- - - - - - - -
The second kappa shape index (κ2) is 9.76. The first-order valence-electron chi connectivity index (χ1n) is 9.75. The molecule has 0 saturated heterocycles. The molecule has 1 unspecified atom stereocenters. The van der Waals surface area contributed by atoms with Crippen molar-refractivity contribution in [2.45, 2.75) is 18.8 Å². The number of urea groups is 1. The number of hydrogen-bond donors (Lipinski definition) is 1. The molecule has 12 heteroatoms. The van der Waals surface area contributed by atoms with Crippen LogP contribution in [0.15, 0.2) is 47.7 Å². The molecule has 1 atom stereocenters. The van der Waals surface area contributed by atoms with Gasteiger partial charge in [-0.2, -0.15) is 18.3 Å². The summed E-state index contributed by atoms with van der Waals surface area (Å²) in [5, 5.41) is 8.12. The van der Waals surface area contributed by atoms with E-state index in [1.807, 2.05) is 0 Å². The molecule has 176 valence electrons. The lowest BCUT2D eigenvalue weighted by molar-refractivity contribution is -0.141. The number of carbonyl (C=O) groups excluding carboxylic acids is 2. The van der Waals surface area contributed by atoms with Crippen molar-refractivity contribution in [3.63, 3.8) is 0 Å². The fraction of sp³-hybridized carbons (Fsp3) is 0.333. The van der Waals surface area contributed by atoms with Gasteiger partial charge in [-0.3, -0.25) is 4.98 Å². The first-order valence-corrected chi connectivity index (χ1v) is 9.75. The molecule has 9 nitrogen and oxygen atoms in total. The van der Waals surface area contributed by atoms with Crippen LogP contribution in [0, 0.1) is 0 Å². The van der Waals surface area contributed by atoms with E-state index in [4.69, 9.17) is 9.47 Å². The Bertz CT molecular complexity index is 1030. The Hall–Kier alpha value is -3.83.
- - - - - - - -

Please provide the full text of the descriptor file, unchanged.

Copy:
The second kappa shape index (κ2) is 9.76. The first-order valence-electron chi connectivity index (χ1n) is 9.75. The molecule has 0 saturated heterocycles. The molecule has 1 unspecified atom stereocenters. The van der Waals surface area contributed by atoms with Crippen molar-refractivity contribution in [2.45, 2.75) is 18.8 Å². The number of urea groups is 1. The number of hydrogen-bond donors (Lipinski definition) is 1. The molecule has 12 heteroatoms. The van der Waals surface area contributed by atoms with Crippen LogP contribution in [0.15, 0.2) is 47.7 Å². The molecule has 1 atom stereocenters. The van der Waals surface area contributed by atoms with Gasteiger partial charge in [-0.2, -0.15) is 18.3 Å². The summed E-state index contributed by atoms with van der Waals surface area (Å²) in [5, 5.41) is 8.12. The van der Waals surface area contributed by atoms with E-state index in [1.807, 2.05) is 0 Å². The molecule has 176 valence electrons. The lowest BCUT2D eigenvalue weighted by molar-refractivity contribution is -0.141. The number of carbonyl (C=O) groups excluding carboxylic acids is 2. The van der Waals surface area contributed by atoms with Crippen molar-refractivity contribution in [3.63, 3.8) is 0 Å². The fraction of sp³-hybridized carbons (Fsp3) is 0.333. The van der Waals surface area contributed by atoms with Gasteiger partial charge in [-0.3, -0.25) is 4.98 Å². The first-order valence-corrected chi connectivity index (χ1v) is 9.75. The molecule has 9 nitrogen and oxygen atoms in total. The van der Waals surface area contributed by atoms with Crippen LogP contribution in [0, 0.1) is 0 Å². The van der Waals surface area contributed by atoms with E-state index in [4.69, 9.17) is 9.47 Å². The Bertz CT molecular complexity index is 1030. The Hall–Kier alpha value is -3.83.